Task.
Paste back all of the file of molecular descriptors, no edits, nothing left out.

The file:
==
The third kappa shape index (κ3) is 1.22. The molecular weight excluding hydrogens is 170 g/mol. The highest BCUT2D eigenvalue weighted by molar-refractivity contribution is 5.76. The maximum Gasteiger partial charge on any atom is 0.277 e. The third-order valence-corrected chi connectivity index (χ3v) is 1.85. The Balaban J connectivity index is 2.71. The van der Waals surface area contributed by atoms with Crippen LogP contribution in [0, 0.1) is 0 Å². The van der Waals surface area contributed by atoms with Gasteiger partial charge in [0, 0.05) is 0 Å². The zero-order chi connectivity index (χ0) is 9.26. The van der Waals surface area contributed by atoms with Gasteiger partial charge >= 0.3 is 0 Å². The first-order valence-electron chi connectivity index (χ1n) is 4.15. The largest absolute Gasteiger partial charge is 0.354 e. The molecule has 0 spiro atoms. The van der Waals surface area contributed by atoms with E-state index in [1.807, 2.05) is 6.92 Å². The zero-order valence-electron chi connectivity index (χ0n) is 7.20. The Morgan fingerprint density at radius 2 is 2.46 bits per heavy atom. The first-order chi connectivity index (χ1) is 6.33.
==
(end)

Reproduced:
The third kappa shape index (κ3) is 1.22. The molecular weight excluding hydrogens is 170 g/mol. The highest BCUT2D eigenvalue weighted by molar-refractivity contribution is 5.76. The maximum Gasteiger partial charge on any atom is 0.277 e. The third-order valence-corrected chi connectivity index (χ3v) is 1.85. The Balaban J connectivity index is 2.71. The van der Waals surface area contributed by atoms with Crippen LogP contribution in [0, 0.1) is 0 Å². The van der Waals surface area contributed by atoms with Gasteiger partial charge in [0, 0.05) is 0 Å². The zero-order chi connectivity index (χ0) is 9.26. The van der Waals surface area contributed by atoms with Gasteiger partial charge >= 0.3 is 0 Å². The first-order valence-electron chi connectivity index (χ1n) is 4.15. The largest absolute Gasteiger partial charge is 0.354 e. The molecule has 0 spiro atoms. The van der Waals surface area contributed by atoms with E-state index in [1.807, 2.05) is 6.92 Å². The zero-order valence-electron chi connectivity index (χ0n) is 7.20. The Morgan fingerprint density at radius 2 is 2.46 bits per heavy atom. The first-order chi connectivity index (χ1) is 6.33.